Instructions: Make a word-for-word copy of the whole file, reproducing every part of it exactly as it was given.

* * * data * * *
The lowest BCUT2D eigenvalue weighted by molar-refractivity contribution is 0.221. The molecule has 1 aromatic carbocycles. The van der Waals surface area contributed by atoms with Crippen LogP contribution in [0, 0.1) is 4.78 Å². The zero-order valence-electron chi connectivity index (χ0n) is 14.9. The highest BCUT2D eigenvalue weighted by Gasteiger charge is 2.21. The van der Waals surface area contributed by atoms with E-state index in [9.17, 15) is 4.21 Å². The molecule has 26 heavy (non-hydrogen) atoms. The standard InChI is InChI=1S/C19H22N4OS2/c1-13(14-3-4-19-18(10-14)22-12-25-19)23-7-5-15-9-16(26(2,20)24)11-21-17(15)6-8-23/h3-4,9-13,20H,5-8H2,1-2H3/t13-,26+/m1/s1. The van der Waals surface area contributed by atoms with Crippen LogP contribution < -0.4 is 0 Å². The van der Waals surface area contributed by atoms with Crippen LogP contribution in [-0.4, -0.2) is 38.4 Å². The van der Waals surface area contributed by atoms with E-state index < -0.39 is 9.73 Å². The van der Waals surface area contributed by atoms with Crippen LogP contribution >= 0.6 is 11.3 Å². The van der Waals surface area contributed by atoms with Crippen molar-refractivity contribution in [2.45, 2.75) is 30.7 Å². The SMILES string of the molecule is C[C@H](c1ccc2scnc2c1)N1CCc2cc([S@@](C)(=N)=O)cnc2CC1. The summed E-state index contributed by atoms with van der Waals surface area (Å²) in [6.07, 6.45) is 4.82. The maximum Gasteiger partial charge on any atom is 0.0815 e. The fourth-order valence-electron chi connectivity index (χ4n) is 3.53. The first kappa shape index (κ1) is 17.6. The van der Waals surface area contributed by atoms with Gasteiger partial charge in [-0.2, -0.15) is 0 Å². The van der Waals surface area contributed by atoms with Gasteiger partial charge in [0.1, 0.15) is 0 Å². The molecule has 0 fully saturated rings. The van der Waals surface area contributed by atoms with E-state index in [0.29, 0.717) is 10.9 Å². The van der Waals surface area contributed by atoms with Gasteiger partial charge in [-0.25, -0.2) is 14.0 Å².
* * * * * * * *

The lowest BCUT2D eigenvalue weighted by molar-refractivity contribution is 0.221. The molecule has 1 aromatic carbocycles. The van der Waals surface area contributed by atoms with Crippen LogP contribution in [0, 0.1) is 4.78 Å². The zero-order valence-electron chi connectivity index (χ0n) is 14.9. The highest BCUT2D eigenvalue weighted by Gasteiger charge is 2.21. The van der Waals surface area contributed by atoms with E-state index in [9.17, 15) is 4.21 Å². The molecule has 26 heavy (non-hydrogen) atoms. The standard InChI is InChI=1S/C19H22N4OS2/c1-13(14-3-4-19-18(10-14)22-12-25-19)23-7-5-15-9-16(26(2,20)24)11-21-17(15)6-8-23/h3-4,9-13,20H,5-8H2,1-2H3/t13-,26+/m1/s1. The van der Waals surface area contributed by atoms with Crippen LogP contribution < -0.4 is 0 Å². The van der Waals surface area contributed by atoms with Crippen LogP contribution in [-0.4, -0.2) is 38.4 Å². The van der Waals surface area contributed by atoms with E-state index < -0.39 is 9.73 Å². The van der Waals surface area contributed by atoms with Crippen LogP contribution >= 0.6 is 11.3 Å². The van der Waals surface area contributed by atoms with Crippen molar-refractivity contribution in [2.45, 2.75) is 30.7 Å². The SMILES string of the molecule is C[C@H](c1ccc2scnc2c1)N1CCc2cc([S@@](C)(=N)=O)cnc2CC1. The summed E-state index contributed by atoms with van der Waals surface area (Å²) in [6.07, 6.45) is 4.82. The maximum Gasteiger partial charge on any atom is 0.0815 e. The fourth-order valence-electron chi connectivity index (χ4n) is 3.53. The first kappa shape index (κ1) is 17.6. The van der Waals surface area contributed by atoms with Gasteiger partial charge in [-0.2, -0.15) is 0 Å². The van der Waals surface area contributed by atoms with Gasteiger partial charge in [0.1, 0.15) is 0 Å². The molecule has 0 fully saturated rings. The van der Waals surface area contributed by atoms with E-state index in [0.29, 0.717) is 10.9 Å². The van der Waals surface area contributed by atoms with Gasteiger partial charge in [-0.25, -0.2) is 14.0 Å².